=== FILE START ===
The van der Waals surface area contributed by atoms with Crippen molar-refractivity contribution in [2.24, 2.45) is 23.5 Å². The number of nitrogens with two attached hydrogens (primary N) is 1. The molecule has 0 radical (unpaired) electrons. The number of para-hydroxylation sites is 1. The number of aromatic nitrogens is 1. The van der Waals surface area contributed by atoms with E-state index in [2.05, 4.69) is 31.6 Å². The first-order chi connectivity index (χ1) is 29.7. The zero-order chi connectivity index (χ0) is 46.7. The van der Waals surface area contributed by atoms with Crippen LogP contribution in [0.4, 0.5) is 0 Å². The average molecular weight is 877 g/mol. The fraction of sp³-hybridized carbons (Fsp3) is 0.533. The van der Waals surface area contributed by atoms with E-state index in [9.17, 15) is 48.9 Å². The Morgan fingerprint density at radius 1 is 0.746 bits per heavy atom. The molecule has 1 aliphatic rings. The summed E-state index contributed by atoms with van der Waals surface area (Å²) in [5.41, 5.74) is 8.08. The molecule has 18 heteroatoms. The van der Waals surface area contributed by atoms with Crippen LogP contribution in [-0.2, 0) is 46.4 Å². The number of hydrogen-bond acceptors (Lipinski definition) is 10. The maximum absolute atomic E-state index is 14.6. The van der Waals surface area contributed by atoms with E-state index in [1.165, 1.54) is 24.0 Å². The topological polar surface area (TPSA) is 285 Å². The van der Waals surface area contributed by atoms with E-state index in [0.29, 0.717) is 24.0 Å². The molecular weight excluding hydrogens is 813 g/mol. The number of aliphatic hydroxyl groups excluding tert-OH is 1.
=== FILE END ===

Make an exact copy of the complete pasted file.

The van der Waals surface area contributed by atoms with Crippen molar-refractivity contribution in [2.24, 2.45) is 23.5 Å². The number of nitrogens with two attached hydrogens (primary N) is 1. The molecule has 0 radical (unpaired) electrons. The number of para-hydroxylation sites is 1. The number of aromatic nitrogens is 1. The van der Waals surface area contributed by atoms with E-state index in [2.05, 4.69) is 31.6 Å². The first-order chi connectivity index (χ1) is 29.7. The zero-order chi connectivity index (χ0) is 46.7. The van der Waals surface area contributed by atoms with Crippen LogP contribution in [0.4, 0.5) is 0 Å². The average molecular weight is 877 g/mol. The fraction of sp³-hybridized carbons (Fsp3) is 0.533. The van der Waals surface area contributed by atoms with E-state index in [9.17, 15) is 48.9 Å². The Morgan fingerprint density at radius 1 is 0.746 bits per heavy atom. The molecule has 1 aliphatic rings. The summed E-state index contributed by atoms with van der Waals surface area (Å²) in [5.41, 5.74) is 8.08. The molecule has 18 heteroatoms. The van der Waals surface area contributed by atoms with Crippen LogP contribution in [-0.2, 0) is 46.4 Å². The number of hydrogen-bond acceptors (Lipinski definition) is 10. The maximum absolute atomic E-state index is 14.6. The van der Waals surface area contributed by atoms with E-state index in [1.165, 1.54) is 24.0 Å². The topological polar surface area (TPSA) is 285 Å². The van der Waals surface area contributed by atoms with E-state index in [0.29, 0.717) is 24.0 Å². The molecular weight excluding hydrogens is 813 g/mol. The number of aliphatic hydroxyl groups excluding tert-OH is 1.